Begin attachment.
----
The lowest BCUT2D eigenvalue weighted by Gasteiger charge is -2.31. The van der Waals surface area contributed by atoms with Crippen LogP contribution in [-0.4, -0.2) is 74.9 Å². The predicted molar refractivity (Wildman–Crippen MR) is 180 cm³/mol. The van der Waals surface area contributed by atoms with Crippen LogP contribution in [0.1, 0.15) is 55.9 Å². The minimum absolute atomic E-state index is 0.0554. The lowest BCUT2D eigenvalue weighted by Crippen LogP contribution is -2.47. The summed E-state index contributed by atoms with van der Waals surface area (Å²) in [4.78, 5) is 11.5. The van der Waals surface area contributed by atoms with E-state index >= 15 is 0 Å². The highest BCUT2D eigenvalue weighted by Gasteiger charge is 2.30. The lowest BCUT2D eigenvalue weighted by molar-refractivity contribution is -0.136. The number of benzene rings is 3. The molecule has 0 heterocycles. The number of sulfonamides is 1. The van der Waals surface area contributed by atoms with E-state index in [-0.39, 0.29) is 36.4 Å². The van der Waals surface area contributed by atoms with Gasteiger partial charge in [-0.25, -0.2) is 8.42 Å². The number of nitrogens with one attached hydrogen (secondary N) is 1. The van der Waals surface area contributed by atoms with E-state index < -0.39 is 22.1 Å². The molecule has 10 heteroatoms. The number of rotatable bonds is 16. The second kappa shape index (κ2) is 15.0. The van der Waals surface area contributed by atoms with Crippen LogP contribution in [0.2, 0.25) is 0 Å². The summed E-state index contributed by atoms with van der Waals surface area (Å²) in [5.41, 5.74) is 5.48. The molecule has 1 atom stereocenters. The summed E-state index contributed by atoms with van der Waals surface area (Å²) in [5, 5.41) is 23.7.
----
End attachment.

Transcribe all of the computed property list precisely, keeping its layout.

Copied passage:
The lowest BCUT2D eigenvalue weighted by Gasteiger charge is -2.31. The van der Waals surface area contributed by atoms with Crippen LogP contribution in [-0.4, -0.2) is 74.9 Å². The predicted molar refractivity (Wildman–Crippen MR) is 180 cm³/mol. The van der Waals surface area contributed by atoms with Crippen LogP contribution in [0.1, 0.15) is 55.9 Å². The minimum absolute atomic E-state index is 0.0554. The lowest BCUT2D eigenvalue weighted by Crippen LogP contribution is -2.47. The summed E-state index contributed by atoms with van der Waals surface area (Å²) in [4.78, 5) is 11.5. The van der Waals surface area contributed by atoms with E-state index >= 15 is 0 Å². The highest BCUT2D eigenvalue weighted by Gasteiger charge is 2.30. The lowest BCUT2D eigenvalue weighted by molar-refractivity contribution is -0.136. The number of benzene rings is 3. The molecule has 0 heterocycles. The number of sulfonamides is 1. The van der Waals surface area contributed by atoms with E-state index in [-0.39, 0.29) is 36.4 Å². The van der Waals surface area contributed by atoms with Gasteiger partial charge in [-0.25, -0.2) is 8.42 Å². The number of nitrogens with one attached hydrogen (secondary N) is 1. The van der Waals surface area contributed by atoms with E-state index < -0.39 is 22.1 Å². The molecule has 10 heteroatoms. The number of rotatable bonds is 16. The second kappa shape index (κ2) is 15.0. The van der Waals surface area contributed by atoms with Crippen LogP contribution in [0.2, 0.25) is 0 Å². The summed E-state index contributed by atoms with van der Waals surface area (Å²) in [5.41, 5.74) is 5.48. The molecule has 1 atom stereocenters. The summed E-state index contributed by atoms with van der Waals surface area (Å²) in [5, 5.41) is 23.7.